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Zim protest 'was very helpful'

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image Zimbabwe refugees in South Africa

Protest by Zimbabwean refugees at the Home Affairs office in Durban on Friday ended in a meeting with department officials.

"The meeting between the two parties was held in a cordial atmosphere and was very constructive," said Home Affairs spokesperson Ronnie Mamoepa in a statement.

"Leaders of the picketers were given an opportunity to present their grievances to the regional management of Home Affairs."

The protest was organised by Zimbabwean political party Movement for Democratic Change (MDC).

MDC regional spokesperson Shepard Zvavanhu told Sapa: "The meeting was very helpful and we came to a mutual understanding."

According to Mamoepa: "The meeting agreed to establish a mechanism to allow for an ongoing interaction between home affairs department and representatives of the Zimbabwean nationals."

The MDC was protesting "apparent segregation" at the department and conditions inside the office. It also wanted the process for granting asylum to be speeded up.

Zvavanhu said the MDC called for the picket because refugees were getting sick while waiting in long queues outside the Durban offices. Refugees were going for days without drinking water or eating food.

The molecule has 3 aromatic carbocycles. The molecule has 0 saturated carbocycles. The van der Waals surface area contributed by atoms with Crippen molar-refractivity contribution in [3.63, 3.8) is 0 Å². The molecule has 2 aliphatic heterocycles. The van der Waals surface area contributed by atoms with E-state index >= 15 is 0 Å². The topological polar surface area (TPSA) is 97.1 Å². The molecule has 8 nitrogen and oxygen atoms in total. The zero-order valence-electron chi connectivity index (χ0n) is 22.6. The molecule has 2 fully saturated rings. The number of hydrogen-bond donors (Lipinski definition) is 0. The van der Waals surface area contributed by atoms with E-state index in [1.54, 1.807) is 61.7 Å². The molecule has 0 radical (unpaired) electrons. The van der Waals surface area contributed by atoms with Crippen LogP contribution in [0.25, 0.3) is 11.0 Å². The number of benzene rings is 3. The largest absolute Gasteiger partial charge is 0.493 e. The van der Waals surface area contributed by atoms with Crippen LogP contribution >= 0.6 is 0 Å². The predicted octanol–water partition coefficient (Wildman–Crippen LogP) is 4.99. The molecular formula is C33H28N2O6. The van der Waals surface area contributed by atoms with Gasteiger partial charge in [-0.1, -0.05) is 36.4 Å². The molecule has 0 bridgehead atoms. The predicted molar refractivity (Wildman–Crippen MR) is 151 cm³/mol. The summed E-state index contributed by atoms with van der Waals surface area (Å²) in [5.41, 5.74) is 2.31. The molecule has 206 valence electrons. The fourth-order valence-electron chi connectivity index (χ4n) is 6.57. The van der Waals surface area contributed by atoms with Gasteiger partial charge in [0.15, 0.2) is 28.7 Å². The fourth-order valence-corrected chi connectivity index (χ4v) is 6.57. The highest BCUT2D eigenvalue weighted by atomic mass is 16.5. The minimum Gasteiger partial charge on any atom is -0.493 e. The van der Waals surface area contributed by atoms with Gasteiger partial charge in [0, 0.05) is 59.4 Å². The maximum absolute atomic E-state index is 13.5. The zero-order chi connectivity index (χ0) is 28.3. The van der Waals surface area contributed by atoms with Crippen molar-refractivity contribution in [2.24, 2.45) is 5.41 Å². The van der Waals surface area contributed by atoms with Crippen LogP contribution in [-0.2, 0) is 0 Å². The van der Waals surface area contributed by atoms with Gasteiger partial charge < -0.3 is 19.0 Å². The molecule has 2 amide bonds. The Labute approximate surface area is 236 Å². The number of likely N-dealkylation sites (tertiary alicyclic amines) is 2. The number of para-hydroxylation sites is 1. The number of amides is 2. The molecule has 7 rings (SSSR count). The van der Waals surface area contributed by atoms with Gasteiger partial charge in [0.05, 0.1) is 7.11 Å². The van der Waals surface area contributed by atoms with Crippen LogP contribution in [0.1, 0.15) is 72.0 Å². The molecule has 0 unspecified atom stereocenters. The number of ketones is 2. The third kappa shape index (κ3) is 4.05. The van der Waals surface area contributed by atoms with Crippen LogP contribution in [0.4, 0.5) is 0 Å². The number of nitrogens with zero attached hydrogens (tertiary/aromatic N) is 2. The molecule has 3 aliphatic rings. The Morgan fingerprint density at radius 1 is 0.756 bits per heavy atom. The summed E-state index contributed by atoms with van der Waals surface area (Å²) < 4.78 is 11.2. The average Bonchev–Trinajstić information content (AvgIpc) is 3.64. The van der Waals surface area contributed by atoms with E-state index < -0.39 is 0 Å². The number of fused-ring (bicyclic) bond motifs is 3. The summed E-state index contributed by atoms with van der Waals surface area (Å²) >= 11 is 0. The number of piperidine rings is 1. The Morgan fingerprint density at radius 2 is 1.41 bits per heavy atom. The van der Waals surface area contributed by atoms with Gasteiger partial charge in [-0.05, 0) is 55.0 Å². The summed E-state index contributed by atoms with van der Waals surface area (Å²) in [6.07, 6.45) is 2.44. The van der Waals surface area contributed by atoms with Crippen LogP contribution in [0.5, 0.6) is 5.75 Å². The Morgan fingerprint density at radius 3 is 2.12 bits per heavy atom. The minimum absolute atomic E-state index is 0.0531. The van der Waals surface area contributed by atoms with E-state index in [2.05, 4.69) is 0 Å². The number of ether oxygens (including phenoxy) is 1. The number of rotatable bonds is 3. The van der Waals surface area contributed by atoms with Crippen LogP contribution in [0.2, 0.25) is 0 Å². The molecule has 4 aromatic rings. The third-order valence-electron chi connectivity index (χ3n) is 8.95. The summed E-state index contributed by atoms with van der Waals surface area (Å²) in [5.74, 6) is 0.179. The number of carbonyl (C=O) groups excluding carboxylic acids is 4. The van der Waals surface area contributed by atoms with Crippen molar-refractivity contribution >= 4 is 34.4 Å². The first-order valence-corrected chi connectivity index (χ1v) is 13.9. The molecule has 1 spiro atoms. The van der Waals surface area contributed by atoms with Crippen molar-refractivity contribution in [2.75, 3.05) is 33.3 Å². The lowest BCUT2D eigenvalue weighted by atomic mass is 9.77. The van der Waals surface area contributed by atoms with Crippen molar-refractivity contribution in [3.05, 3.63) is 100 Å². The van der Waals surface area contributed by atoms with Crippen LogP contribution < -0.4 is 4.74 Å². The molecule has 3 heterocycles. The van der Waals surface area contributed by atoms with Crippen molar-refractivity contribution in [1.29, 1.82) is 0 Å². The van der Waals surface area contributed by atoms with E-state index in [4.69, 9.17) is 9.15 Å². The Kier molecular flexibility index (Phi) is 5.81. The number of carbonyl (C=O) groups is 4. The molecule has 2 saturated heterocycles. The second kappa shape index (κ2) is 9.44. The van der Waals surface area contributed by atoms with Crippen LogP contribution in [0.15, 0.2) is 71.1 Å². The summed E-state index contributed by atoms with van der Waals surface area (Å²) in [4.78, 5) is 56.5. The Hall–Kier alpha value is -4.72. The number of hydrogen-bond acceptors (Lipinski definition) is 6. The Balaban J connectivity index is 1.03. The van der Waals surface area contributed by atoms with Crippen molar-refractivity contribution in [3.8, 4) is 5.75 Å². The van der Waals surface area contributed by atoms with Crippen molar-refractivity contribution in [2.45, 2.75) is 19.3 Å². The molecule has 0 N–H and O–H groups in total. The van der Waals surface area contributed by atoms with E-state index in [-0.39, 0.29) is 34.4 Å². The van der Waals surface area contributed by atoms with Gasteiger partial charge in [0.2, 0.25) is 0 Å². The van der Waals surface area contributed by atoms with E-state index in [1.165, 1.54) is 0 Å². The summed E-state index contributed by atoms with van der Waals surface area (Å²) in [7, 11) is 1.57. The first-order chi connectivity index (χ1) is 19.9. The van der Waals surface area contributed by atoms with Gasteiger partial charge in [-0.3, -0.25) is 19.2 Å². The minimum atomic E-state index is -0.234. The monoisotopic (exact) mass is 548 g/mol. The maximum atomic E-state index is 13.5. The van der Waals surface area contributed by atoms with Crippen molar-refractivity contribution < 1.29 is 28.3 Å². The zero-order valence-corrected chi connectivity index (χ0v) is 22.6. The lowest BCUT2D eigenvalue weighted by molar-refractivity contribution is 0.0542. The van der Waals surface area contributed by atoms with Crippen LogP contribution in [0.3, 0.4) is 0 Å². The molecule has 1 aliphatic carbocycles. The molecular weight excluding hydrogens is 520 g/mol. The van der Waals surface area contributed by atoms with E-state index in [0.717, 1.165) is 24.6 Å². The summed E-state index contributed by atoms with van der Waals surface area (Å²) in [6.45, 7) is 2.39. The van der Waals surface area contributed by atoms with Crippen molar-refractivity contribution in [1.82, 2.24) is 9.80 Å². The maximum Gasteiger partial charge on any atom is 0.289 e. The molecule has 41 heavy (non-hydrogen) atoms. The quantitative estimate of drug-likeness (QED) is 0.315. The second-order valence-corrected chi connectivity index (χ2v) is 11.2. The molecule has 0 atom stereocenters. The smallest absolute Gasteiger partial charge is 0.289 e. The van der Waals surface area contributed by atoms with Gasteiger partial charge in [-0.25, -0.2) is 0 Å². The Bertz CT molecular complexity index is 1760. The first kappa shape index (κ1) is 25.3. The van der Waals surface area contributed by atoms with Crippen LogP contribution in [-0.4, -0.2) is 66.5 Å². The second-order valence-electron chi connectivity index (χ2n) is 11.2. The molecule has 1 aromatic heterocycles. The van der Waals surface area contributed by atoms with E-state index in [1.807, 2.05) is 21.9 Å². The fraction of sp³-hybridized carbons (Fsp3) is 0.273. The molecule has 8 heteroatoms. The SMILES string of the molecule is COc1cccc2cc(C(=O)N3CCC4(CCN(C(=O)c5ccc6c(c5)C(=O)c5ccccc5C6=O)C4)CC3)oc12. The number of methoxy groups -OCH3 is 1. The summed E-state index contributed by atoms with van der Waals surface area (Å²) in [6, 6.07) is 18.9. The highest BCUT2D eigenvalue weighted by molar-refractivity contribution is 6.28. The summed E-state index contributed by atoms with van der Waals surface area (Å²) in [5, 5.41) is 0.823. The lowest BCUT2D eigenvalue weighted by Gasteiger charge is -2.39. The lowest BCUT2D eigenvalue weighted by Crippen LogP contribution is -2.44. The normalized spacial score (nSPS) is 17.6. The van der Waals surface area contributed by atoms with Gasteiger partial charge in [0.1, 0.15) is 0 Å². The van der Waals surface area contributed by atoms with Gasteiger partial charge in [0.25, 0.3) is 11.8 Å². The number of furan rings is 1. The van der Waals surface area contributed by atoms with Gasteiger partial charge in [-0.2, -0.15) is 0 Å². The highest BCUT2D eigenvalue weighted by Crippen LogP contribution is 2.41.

"The home affairs department does not allow them to use water inside the building and there is no running water outside, and people are there for about three to four days, queueing in lines. At night, there are over 400 people in a queue."

"The refugees have no resources. We help each other out at times. Women and children standing there are going hungry and are dehydrated."

The party was distressed to find that some refugees had even collapsed in the queues. The asylum seekers did not have access to toilets and were forced to urinate in an open site, which was "humiliating and unhygienic".

"The department takes far too long to issue asylum papers and that needs to change," Zvavanhu said.

Mamoepa hoped that the "mechanism" put into place between the department and Zimbabweans would foster positive relations between the two parties.

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